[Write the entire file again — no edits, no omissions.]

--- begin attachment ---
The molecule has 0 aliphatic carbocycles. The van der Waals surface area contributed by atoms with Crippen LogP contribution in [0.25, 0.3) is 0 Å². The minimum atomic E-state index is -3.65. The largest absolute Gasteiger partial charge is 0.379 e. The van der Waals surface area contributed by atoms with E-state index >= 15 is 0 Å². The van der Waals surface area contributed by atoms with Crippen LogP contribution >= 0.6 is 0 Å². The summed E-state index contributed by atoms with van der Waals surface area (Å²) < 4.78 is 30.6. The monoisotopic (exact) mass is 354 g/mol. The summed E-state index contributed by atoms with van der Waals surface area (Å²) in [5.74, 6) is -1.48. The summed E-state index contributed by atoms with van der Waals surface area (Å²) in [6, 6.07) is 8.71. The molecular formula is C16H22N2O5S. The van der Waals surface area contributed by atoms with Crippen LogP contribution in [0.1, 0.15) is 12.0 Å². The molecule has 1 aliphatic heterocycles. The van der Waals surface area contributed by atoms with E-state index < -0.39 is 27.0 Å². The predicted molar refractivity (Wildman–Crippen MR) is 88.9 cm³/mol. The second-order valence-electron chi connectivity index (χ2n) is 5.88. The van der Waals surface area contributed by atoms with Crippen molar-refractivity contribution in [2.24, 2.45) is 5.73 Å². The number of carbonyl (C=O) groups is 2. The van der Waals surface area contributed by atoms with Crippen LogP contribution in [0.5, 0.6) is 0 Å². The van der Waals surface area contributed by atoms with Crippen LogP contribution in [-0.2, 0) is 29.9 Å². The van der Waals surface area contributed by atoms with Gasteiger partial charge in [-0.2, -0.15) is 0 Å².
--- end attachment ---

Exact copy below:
The molecule has 0 aliphatic carbocycles. The van der Waals surface area contributed by atoms with Crippen LogP contribution in [0.25, 0.3) is 0 Å². The minimum atomic E-state index is -3.65. The largest absolute Gasteiger partial charge is 0.379 e. The van der Waals surface area contributed by atoms with E-state index >= 15 is 0 Å². The van der Waals surface area contributed by atoms with Crippen LogP contribution >= 0.6 is 0 Å². The summed E-state index contributed by atoms with van der Waals surface area (Å²) < 4.78 is 30.6. The monoisotopic (exact) mass is 354 g/mol. The summed E-state index contributed by atoms with van der Waals surface area (Å²) in [5.74, 6) is -1.48. The summed E-state index contributed by atoms with van der Waals surface area (Å²) in [6, 6.07) is 8.71. The molecular formula is C16H22N2O5S. The van der Waals surface area contributed by atoms with Crippen LogP contribution in [0.1, 0.15) is 12.0 Å². The molecule has 1 aliphatic heterocycles. The van der Waals surface area contributed by atoms with E-state index < -0.39 is 27.0 Å². The predicted molar refractivity (Wildman–Crippen MR) is 88.9 cm³/mol. The second-order valence-electron chi connectivity index (χ2n) is 5.88. The van der Waals surface area contributed by atoms with Crippen molar-refractivity contribution in [2.24, 2.45) is 5.73 Å². The number of carbonyl (C=O) groups is 2. The van der Waals surface area contributed by atoms with Crippen LogP contribution in [0.5, 0.6) is 0 Å². The van der Waals surface area contributed by atoms with Crippen LogP contribution in [-0.2, 0) is 29.9 Å². The van der Waals surface area contributed by atoms with Gasteiger partial charge in [-0.2, -0.15) is 0 Å².